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A glimpse of the goddess frees her religious imagination.

The debate over the place of women in the Roman Catholic Church was pushed to a new level of visibility earlier this month when Pope John Paul II urged U.S. bishops to counteract Catholic feminists who engage in such practices as nature worship and other rituals that depart from traditional Christianity.

Catholic feminists in the United States agree that to venture into ancient goddess and nature worship departs from traditional Christianity. But many feel that they have been driven to explore such alternatives because the "patriarchal church" has denied them full participation.

Critics of this view, of course, say that Catholic is Catholic and to venture into pagan rituals is to leave Catholicism behind.

One of the most aggressive antifeminist activists is Donna Steichen of Ojai, Calif. She said she can't be certain that her campaign influenced the recent papal statement. But she knows, she said, that "the Holy Father has a copy of my book" because a friend "handed him a copy."

Her book, Ungodly Rage: The Hidden Face of Catholic Feminism, has been dismissed by Catholic feminists as "libelous, defamatory and an intentionally malicious misrepresentation of the persons, movements and writings which this book purports to describe."

How high up Steichen's influence runs is a matter of conjecture. But her conviction, that Catholic feminists are on a downward path toward paganism and even satanism, has certainly found an agreeable seedbed in the Roman curia.

More than one Vatican official has lashed out against "radical feminists" in the U.S. church and voiced concerns over rituals that invest credibility in the godesses of mythology or other religious traditions. And the pope, in his July 2 statement, made during an audience with two U.S. bishops, urged active opposition to "a feminism which polarizes along bitter, ideological lines."

While not naming any specific groups, the pope said some feminist groups go well beyond the debate on women's ordination. "In (feminism's) extreme form, it is the Christian faith itself which is in danger of being undermined."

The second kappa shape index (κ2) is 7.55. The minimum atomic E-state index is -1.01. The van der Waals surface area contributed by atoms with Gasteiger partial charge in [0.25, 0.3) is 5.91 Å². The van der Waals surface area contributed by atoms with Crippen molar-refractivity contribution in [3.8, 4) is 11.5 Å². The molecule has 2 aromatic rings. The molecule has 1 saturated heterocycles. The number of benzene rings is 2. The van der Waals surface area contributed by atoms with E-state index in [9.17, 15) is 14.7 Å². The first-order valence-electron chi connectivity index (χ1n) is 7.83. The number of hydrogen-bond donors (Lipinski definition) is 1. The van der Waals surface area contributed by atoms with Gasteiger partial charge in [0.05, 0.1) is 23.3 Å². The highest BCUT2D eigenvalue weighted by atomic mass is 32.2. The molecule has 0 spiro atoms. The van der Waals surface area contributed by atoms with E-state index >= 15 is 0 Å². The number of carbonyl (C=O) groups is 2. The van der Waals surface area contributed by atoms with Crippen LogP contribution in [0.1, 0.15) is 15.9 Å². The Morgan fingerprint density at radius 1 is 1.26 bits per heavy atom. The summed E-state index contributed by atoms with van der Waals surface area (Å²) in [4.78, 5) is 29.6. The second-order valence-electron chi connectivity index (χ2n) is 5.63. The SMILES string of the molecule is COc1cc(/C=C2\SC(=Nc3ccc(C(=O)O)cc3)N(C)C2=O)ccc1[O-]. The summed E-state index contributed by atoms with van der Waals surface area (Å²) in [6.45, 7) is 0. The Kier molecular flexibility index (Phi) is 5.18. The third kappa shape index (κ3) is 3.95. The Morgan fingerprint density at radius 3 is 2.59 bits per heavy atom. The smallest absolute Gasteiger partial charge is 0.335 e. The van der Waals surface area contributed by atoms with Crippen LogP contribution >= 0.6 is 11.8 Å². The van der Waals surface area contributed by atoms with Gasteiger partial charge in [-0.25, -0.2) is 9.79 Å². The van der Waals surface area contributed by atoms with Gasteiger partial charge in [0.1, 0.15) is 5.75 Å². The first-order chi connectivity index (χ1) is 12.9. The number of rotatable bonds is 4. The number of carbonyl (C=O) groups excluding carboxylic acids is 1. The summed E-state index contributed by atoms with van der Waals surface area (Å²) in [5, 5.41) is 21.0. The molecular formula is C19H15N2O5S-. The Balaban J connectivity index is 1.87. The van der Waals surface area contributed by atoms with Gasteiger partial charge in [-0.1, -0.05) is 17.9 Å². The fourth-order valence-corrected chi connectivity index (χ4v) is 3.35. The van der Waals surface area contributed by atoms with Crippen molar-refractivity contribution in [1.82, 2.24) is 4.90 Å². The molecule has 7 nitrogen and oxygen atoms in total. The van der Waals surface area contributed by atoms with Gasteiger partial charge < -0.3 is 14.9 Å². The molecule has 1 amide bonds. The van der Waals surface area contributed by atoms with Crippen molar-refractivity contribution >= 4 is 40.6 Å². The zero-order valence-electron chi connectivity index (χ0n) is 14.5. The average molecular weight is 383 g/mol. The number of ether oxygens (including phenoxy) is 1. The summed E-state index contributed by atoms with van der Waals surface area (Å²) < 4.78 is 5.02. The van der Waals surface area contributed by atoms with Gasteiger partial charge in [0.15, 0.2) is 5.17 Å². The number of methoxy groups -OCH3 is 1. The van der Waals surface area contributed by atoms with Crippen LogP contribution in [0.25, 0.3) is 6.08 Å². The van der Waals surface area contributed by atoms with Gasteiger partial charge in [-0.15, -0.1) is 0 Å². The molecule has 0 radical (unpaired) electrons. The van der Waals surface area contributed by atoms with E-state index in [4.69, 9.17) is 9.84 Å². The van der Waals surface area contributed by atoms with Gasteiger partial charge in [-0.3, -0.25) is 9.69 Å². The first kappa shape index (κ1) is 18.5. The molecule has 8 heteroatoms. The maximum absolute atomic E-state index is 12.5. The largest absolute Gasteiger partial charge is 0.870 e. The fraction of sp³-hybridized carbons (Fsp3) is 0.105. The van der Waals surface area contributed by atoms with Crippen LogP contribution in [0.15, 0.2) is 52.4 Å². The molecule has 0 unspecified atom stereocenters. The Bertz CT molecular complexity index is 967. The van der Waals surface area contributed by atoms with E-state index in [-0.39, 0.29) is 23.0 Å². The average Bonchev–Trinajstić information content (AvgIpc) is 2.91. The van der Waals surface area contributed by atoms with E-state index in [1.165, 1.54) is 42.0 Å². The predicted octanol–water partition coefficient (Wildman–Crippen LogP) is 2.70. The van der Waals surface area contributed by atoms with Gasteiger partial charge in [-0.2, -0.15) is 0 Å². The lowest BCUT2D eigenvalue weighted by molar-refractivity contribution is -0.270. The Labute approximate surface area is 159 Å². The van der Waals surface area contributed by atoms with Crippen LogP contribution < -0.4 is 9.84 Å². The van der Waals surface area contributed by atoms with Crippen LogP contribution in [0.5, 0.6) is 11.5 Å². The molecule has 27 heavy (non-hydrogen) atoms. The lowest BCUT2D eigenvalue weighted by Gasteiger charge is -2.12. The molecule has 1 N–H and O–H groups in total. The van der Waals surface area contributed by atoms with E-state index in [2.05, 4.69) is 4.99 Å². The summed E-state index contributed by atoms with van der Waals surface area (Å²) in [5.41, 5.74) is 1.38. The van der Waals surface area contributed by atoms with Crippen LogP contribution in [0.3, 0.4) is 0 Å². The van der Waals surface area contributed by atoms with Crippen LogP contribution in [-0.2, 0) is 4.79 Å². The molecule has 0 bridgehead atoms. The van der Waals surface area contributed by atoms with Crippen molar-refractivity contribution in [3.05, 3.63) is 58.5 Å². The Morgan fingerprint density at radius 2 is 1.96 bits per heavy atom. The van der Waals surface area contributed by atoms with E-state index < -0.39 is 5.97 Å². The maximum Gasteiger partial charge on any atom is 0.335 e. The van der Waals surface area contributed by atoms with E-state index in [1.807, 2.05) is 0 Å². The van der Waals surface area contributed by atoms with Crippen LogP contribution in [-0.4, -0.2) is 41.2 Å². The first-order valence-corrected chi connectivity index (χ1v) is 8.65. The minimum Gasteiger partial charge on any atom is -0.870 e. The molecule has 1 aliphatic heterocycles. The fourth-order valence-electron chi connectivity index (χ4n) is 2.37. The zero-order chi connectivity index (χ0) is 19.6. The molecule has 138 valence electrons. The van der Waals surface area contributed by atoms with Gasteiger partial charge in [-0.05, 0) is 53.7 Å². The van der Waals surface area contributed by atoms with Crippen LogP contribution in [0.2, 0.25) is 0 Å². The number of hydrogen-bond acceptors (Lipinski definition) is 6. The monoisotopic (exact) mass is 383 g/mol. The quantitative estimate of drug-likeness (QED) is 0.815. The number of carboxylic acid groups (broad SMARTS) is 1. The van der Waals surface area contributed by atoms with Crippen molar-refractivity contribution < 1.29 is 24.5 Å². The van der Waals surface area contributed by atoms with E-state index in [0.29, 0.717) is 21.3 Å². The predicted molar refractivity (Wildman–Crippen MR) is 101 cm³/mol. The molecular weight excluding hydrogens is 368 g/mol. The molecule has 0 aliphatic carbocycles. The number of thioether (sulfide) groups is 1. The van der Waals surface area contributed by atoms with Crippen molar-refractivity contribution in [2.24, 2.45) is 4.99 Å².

Some feel that the pope was responding to reports of an April conference in Albuquerque, N.M., of Women-Church (NCR April 30), a rather diverse gathering with a heavy Catholic feminist emphasis that met for the third time since 1983.

But Ruth Fitzpatrick, head of the Women's Ordination Conference, a Catholic feminist group in Fairfax, Va., and an organizer of the Women-Church Conference, insists the pope was responding to Steichen's book.

The pope, she said, was a victim of "very bad disinformation." Fitzpatrick compared Steichen's campaign to the anticommunist witch-hunts of the 1950s. She is convinced, she said, that since the fall of communism, conservatives in the church have been looking for anew scape-goat and found it in feminism.

What follows are excerpts from an article by Mary E. Hunt, theologian and codirector of WATER (women's Alliance for Theology, Ethics and Ritual) in Silver Spring, Md., describing her conditional acceptance of some aspects of pagan religions. -- TOM ROBERTS Religious News Service

WATER's library is full of scholarly, if controversial, publications on goddessess: important woarks like Marija Gimbutas' "The Language of the Goddess"; Elinor W. Gadon's "The Once and Future Goddess"; Carol P. Christ's "Laughter of Aphrodite: Reflections on Journey to the Goddess." Women's bookstores carry goddess T-shirts, medallions and bumper stickers. There are goddess calendars and books of days, guides to goddess sites throughout the world, and even goddess coloring books for our children. ...

I do not like all of the goddess paraphernalia. Some of it is religious kitsch, like the medals and statues of my youth. Nor am I persuaded by some of the scholarship which sounds more like wishful than research. Of course, I reject a great deal of patriarchal scholarship as propaganda, too. But I can no longer push the full-figured female from my mind, nor do I want to. These symbols and stories are the stuff of serious change.

The deconstruction of patriarchal religion -- in bald terms, the assisted suicide of God the Father -- left many of us bereft of divinity. ... But the human hunger for meaning and value, sated by the culinary genius of religionists throughout history, finds new expression in goddess worship.

Perhaps it is having a female doctor, dentist, lawyer, lover, accountant, and other powerful women in my life ... Perhaps it is seeing in the faces of older women friends the wisdom I hope to acquire in time ... Perhaps it is the pitiful state of even the most progressive churches ... Perhaps it is the open-mindedness that comes with the years and curiosity ... Perhaps it just takes time to try on new options, even if none of them fit, finally ... The goddess is appealing. ... The very utterance |goddess' in a patriarchal, monotheistic culture says diversity, pluralism, planet. This is not a cheap intellectual sleight of hand but a push toward thinking in new ways, exchanging dichotomies for dynamism.

I still read goddess materials with a touch of skepticism. However, that is a step up from my approach to much of the patriarchal theological literature which makes my eyes glaze over with its familiar repetitions. I find myself enchanted and intrigued by this literature, almost as if a whole new field is opening before me. I can start to read religion as if for the first time.
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Title Annotation:feminism and the Catholic Church
Author:Roberts, Tom
Publication:National Catholic Reporter
Article Type:Editorial
Date:Jul 30, 1993
Words:878
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